now>press>play’s 12 Facts of Christmas!

All across the world, grown-ups and children alike are preparing for the Christmas festivities. Here at now>press>play, we have found 12 facts about Christmas to fascinate you and impress your relatives at your Christmas lunch! We’ll also share details of the festive learning Experiences available for primary schools through your now>press>play subscription.

now>press>play's 12 Facts of Christmas

1. The Christmas tree displayed in Trafalgar Square is a gift from Norway.

The tree, which is normally displayed every year from the beginning of December until the 6th of January, is a token of gratitude from the Norwegian capital of Oslo for Britain’s help in the Second World War.

The Trafalgar Square Christmas Tree

2. In Zimbabwe, people eat chicken and rice for their Christmas meal.

Chicken is very expensive in Zimbabwe, so it is often eaten as a special treat for Christmas Day celebrations.

A plate of chicken and rice

3. Santa’s reindeer are probably all female

Most of Santa’s reindeer have male-sounding names, such as Blitzen, Comet and Cupid. However, male reindeer shed their antlers around Christmas time, so the animals pulling Santa’s sleigh are likely not male, but female.

Two reindeer pulling a sleigh through a snowy forest

4. Pakistan has another 25th December holiday

Christians make up a very small amount of the population in Pakistan (about 5 million Christians in a country whose population is 162 million!) but 25th December is still a public holiday. However, the holiday is in memory of Muhammad Al Jinnah, the founder of Pakistan, rather than celebrating the birth of Christ.

The green and white Pakistan flag flying from a flagpole

5. Britain’s last widespread “White Christmas” was in 2010.

This was extremely unusual, as not only was there snow on the ground at 83% of stations – the highest amount ever recorded – but snow or sleet also fell at 19% of stations. Schools across the country were cancelled, and most of Britain stayed wrapped up inside their homes.

A person with an umbrella walks through a snowy town centre in Britain

6. In Poland, spiders are common Christmas decorations.

According to Polish legend, a spider wove a blanket for Baby Jesus. In fact, Polish people consider spiders to be symbols of goodness and prosperity at Christmas, so use decorations in the shape of spiders and spider webs on their Christmas trees.

A spider's web in front of a Christmas tree

7. Armenia celebrates Christmas in January.

The Armenian Apostolic Church celebrates Christmas on the 6th of January. They also celebrate the Epiphany on the same date, the time when churches remember the visit of the wise men to Jesus and the revelation that Jesus was the son of God.

A church in Armenia on a high hilltop

8. In Germany, Christmas Eve is even more important than Christmas Day.

In Germany, Heiligabend, or Christmas Eve, is said to be a magical time when the pure in heart can hear animals talking.

People enjoy the Christmas market in Frankfurt, Germany

9. The tallest-ever Christmas tree was taller than Nelson’s Column

According to the Guinness World Records, the tallest Christmas tree ever cut was 221-foot and was displayed in 1950 at the Northgate Shopping Centre in Seattle, USA. That’s taller than Nelson’s Column, the Leaning Tower of Pisa and the Disney Castle in Florida!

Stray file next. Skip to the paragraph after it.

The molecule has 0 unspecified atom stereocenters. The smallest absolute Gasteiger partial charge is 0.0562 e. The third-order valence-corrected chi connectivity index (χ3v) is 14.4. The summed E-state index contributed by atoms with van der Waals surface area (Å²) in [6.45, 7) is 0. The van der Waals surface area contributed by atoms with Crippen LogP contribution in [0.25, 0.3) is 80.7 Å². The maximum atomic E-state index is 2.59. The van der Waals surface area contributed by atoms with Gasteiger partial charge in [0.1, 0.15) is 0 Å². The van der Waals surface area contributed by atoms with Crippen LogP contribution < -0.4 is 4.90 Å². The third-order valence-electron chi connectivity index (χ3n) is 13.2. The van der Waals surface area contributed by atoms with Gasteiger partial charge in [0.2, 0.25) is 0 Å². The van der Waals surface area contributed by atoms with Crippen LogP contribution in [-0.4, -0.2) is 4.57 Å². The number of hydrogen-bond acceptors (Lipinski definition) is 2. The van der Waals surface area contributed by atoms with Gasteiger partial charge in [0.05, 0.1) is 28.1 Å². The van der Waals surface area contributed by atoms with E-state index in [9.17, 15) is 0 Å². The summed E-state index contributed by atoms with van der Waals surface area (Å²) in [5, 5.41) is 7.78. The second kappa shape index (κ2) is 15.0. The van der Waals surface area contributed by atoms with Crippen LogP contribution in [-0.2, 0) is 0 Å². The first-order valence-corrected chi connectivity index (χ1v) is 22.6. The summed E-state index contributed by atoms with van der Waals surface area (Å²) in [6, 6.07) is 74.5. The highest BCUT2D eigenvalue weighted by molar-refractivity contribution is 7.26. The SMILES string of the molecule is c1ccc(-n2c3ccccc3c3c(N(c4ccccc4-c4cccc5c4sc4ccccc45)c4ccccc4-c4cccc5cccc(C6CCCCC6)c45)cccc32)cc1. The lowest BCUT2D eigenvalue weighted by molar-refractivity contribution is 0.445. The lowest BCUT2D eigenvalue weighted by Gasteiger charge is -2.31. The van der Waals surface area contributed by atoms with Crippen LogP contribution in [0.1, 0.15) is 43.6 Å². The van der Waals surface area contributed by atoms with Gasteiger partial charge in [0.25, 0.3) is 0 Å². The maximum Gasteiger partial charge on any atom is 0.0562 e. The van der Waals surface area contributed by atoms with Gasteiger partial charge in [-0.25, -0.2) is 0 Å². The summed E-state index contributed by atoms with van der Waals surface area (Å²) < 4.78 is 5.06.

Looking up at the top of a tall Christmas tree

10. In Holland, children leave shoes for Santa

In the UK, children often leave a mince pie and a glass of milk (or something stronger!) for Santa on Christmas Eve. However, in The Netherlands, children leave a shoe by the fireplace for their version of St Nicholas, who they call Sinterklaas. They hope that Sinterklaas will come during the night and bring them presents. They don’t do this at the same time as the UK though: in The Netherlands, they celebrate Christmas on 5th December.

A pair of red Santa boots

11. The U.S. President once banned Christmas Trees.

In 1901, President Teddy Roosevelt banned Christmas trees in the White House because he was an environmentalist.

Picture of a tall fir tree next to a black and white portrait of Theodore Roosevelt

12. The most popular song of all time is a Christmas song.

It is estimated that the song ‘White Christmas’, written by Irving Berlin and famously sung by Bing Crosby, is the best-selling single of all time, with over 100 million sales worldwide since its first release in 1942.

Front cover of White Christmas by Bing Crosby

Celebrate the Christmas story with now>press>play

With now>press>play’s Christmas Story Experience, EYFS learners can explore the tale of how Jesus was born and the importance of this event across the world. Through our wireless headphones, children become immersed in the nativity through sound, story and movement.

  • Meet the central figures from the nativity.
    Children will become the angel Gabriel, Mary, the donkey and other main characters from the Christmas story.
  • Experience the main events.
    From travelling to Bethlehem to knocking on inn doors, pupils will learn the whole nativity story by living it.
  • Understand the religious importance of Christmas.
    Children will learn why Jesus’ birth was – and is – important to many people around the world.
A nativity scene is silhouetted against a dark blue sky. Text reads: Give Mary a thumbs up to show her you have exciting news for her. She's going to have a baby boy!

If you’re interested in trying now>press>play’s immersive Experiences for your school, you can book a free trial here.

From everybody at now>press>play, we wish you all a Merry Christmas and a Happy New Year.

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